Sinking of the Titanic and Great Sea Disasters, The



THE Story of how the Titanic sank is told by Charles F. Hurd, who was a passenger on the Carpathia.

He praised highly the courage of the crew, hundreds of whom gave their lives with a heroism which equaled but could not exceed that of John Jacob Astor, Henry B. Harris, Jacques Futrelle and others in the long list of first-cabin passengers. The account continues:

"The crash against the iceberg, which had been sighted at only a quarter mile distance, came almost simultaneously with the click of the levers operated from the bridge, which stopped the engines and closed the water-tight doors. Captain Smith was on the bridge a moment later, summoning all on board to put on life preservers and ordering the life-boats lowered.

"The first boats had more male passengers, as the men were the first to reach the deck. When the rush of frightened men and women and crying children to the decks began, the 'women first' rule was rigidly enforced.

"Officers drew revolvers, but in most cases there was no use for them. Revolver shots heard shortly before the Titanic went down caused many rumors, one that Captain Smith had shot himself, another that First Officer Murdock had ended his life, but members of the crew discredit these rumors.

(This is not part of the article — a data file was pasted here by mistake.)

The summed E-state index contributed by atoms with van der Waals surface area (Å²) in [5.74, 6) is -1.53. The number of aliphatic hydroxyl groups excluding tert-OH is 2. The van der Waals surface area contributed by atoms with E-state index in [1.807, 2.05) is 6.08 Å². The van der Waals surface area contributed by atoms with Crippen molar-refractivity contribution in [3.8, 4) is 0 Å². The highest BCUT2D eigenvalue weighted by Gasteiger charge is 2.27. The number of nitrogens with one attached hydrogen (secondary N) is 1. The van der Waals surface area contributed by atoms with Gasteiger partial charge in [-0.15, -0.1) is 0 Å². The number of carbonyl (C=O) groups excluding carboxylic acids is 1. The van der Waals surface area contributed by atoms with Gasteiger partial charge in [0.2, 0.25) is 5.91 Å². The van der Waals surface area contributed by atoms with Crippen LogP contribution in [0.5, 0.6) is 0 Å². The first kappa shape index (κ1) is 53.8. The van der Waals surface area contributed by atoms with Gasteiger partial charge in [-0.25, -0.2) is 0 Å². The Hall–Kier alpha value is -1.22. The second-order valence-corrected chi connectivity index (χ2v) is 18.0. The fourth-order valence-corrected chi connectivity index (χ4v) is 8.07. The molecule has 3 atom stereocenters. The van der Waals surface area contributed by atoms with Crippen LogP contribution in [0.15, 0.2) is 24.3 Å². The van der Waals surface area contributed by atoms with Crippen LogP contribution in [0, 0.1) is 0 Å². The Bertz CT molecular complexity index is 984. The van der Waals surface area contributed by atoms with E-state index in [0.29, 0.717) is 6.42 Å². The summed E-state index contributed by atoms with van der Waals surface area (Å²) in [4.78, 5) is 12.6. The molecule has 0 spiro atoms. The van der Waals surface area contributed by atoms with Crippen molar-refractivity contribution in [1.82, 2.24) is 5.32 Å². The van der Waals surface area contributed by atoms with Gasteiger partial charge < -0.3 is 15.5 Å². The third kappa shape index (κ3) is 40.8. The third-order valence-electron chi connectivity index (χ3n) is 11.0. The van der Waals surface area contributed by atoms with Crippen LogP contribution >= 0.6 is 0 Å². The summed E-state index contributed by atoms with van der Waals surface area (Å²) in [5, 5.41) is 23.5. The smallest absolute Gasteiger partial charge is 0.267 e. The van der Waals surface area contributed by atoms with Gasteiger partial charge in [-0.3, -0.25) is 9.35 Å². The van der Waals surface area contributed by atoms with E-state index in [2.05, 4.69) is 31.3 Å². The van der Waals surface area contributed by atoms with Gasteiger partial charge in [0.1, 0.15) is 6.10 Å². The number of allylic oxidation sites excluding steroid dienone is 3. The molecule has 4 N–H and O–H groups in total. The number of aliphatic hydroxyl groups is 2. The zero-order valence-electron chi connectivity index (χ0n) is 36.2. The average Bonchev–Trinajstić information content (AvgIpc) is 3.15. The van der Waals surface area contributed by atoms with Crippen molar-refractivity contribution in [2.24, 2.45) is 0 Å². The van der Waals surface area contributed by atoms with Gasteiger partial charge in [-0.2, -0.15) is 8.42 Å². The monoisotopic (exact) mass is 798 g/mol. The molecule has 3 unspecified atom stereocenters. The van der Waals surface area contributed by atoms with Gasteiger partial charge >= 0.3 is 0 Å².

"Captain Smith was last seen on the bridge just before the ship sank, leaping only after the decks had been washed away.

"What became of the men with the life-preservers was a question asked by many since the disaster. Many of these with life-preservers were seen to go down despite the preservers, and dead bodies floated on the surface as the boats moved away.

"Facts which I have established by inquiries on the Carpathia, as positively as they could be established in view of the silence of the few surviving officers, are:

"That the Titanic's officers knew, several hours before the crash, of the possible nearness of the icebergs.

"That the Titanic's speed, nearly 23 knots an hour, was not slackened.

"That the number of life-boats on the Titanic was insufficient to accommodate more than one-third of the passengers, to say nothing of the crew. Most members of the crew say there were sixteen life-boats and two collapsibles; none say there were more than twenty boats in all. The 700 escaped filled most of the sixteen life-boats and the one collapsible which got away, to the limit of their capacity.

"Had the ship struck the iceberg head on at whatever

{illust. caption = MRS. GEORGE D. WIDENER

Mrs. Widener was saved,....}

{illust. caption = George D. WIDENER

Who with his son....}

{illust. caption = Copyright by Underwood & Underwood, N. Y. WILLIAM T. STEAD

The great English writer, who was a passenger on board the ill-fated White Star Line Steamer Titanic.}

speed and with whatever resulting shock, the bulkhead system of water-tight compartments would probably have saved the vessel. As one man expressed it, it was the impossible that happened when, with a shock unbelievably mild, the ship's side was torn for a length which made the bulkhead system ineffective."